“If the fool would persist in his folly he would become wise.” William Blake, The Marriage of Heaven and Hell
Lives turn on little hinges. For my 50th birthday, I was given an old copy of Antony van Leeuwenhoek and his “Little Animals”, by Clifford Dobell. I knew nothing at all about van Leeuwenhoek, but soon found myself enchanted by the life and correspondence of the seventeenth-century Dutch haberdasher who had the eccentric idea of looking at water in a handmade microscope. At the time, I was writing my fourth collection of poetry, and began composing a long piece about Dobell’s book. As I was working on it, I wished I could see for myself what had appeared under van Leeuewenhoek’s lens. My publisher had recently sent me an advance, so I splurged on a mail-order microscope. It came to the door just two days later, and I began looking at the weird little beings in the ponds and ditches of my village. I knew there were invisible critters in the water, but had never seen them. I was like a modern-day seventeenth-century man, gaping in astonishment at the divers animalcules in my optick glass. I wrote about the experience in a poem called “Little Animals,” which was included, along with some other “microscope” pieces, in the book No End in Strangeness.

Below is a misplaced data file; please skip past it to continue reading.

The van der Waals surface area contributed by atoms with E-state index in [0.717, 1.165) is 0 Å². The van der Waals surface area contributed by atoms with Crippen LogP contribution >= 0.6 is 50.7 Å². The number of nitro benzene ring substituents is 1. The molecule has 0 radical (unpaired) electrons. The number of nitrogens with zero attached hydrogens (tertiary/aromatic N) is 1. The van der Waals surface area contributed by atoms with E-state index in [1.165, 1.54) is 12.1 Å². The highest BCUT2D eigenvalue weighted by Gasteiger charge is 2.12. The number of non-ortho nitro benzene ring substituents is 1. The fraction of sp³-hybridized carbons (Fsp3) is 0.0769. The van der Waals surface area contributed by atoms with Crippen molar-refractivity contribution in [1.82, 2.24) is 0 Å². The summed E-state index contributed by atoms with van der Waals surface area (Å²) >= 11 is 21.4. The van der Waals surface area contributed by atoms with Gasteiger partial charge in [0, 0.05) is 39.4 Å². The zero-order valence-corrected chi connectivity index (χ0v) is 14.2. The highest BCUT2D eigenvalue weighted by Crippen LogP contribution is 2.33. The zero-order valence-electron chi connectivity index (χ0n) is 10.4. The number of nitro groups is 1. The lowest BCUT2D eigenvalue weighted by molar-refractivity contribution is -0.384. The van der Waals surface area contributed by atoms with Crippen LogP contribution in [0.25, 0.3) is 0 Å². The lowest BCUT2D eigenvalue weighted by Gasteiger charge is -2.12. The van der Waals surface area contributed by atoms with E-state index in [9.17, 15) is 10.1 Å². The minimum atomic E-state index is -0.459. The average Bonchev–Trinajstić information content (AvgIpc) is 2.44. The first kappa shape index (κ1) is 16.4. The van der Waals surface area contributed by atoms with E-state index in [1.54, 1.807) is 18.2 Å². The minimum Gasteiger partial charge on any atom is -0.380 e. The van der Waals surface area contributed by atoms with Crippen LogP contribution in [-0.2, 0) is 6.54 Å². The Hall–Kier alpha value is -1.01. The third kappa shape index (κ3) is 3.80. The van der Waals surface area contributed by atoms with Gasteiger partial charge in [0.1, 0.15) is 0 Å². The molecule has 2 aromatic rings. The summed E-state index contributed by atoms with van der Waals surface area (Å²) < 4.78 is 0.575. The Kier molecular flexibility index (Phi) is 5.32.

Since then, my interest in microbes has both intensified and narrowed. Starting from perfect ignorance, I’ve recapitulated within myself the history of the field, clambering up through the centuries, one misconception at a time. Despite having advantages like good modern equipment, and easy access to the latest written work in the field, it has been surprisingly difficult to become even minimally competent.
I started this blog as a place to put protist-related information, ideas, pictures and videos, especially during the five months of the year when my ponds and bogs are covered with ice. In my own inquiries, I’ve been preoccupied with ciliates, mostly, but I promise not to ignore the other groups.